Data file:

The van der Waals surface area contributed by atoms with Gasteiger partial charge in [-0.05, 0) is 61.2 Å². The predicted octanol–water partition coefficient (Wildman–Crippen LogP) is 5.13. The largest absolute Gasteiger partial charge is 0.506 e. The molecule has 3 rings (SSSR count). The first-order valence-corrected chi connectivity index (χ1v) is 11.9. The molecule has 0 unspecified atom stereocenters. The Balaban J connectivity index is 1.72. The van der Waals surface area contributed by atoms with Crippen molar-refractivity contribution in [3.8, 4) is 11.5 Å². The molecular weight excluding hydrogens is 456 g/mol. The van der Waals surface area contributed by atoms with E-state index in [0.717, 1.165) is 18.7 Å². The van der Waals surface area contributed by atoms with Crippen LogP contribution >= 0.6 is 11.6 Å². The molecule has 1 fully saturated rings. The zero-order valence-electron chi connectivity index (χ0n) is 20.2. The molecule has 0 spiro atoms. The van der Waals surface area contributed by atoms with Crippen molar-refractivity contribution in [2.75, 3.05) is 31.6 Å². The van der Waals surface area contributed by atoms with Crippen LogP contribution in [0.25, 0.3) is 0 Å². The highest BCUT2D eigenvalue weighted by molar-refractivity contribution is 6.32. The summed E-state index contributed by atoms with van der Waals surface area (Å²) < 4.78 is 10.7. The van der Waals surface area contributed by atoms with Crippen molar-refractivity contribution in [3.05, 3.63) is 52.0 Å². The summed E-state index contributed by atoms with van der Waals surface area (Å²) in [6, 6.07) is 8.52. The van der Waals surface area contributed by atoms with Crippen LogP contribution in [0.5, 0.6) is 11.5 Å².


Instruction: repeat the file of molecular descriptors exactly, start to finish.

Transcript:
The van der Waals surface area contributed by atoms with Gasteiger partial charge in [-0.05, 0) is 61.2 Å². The predicted octanol–water partition coefficient (Wildman–Crippen LogP) is 5.13. The largest absolute Gasteiger partial charge is 0.506 e. The molecule has 3 rings (SSSR count). The first-order valence-corrected chi connectivity index (χ1v) is 11.9. The molecule has 0 unspecified atom stereocenters. The Balaban J connectivity index is 1.72. The van der Waals surface area contributed by atoms with Crippen molar-refractivity contribution in [3.8, 4) is 11.5 Å². The molecular weight excluding hydrogens is 456 g/mol. The van der Waals surface area contributed by atoms with E-state index in [0.717, 1.165) is 18.7 Å². The van der Waals surface area contributed by atoms with Crippen LogP contribution >= 0.6 is 11.6 Å². The molecule has 1 fully saturated rings. The zero-order valence-electron chi connectivity index (χ0n) is 20.2. The molecule has 0 spiro atoms. The van der Waals surface area contributed by atoms with Crippen molar-refractivity contribution in [2.75, 3.05) is 31.6 Å². The van der Waals surface area contributed by atoms with Crippen LogP contribution in [0.25, 0.3) is 0 Å². The highest BCUT2D eigenvalue weighted by molar-refractivity contribution is 6.32. The summed E-state index contributed by atoms with van der Waals surface area (Å²) < 4.78 is 10.7. The van der Waals surface area contributed by atoms with Crippen molar-refractivity contribution in [3.05, 3.63) is 52.0 Å². The summed E-state index contributed by atoms with van der Waals surface area (Å²) in [6, 6.07) is 8.52. The van der Waals surface area contributed by atoms with Crippen LogP contribution in [0.5, 0.6) is 11.5 Å².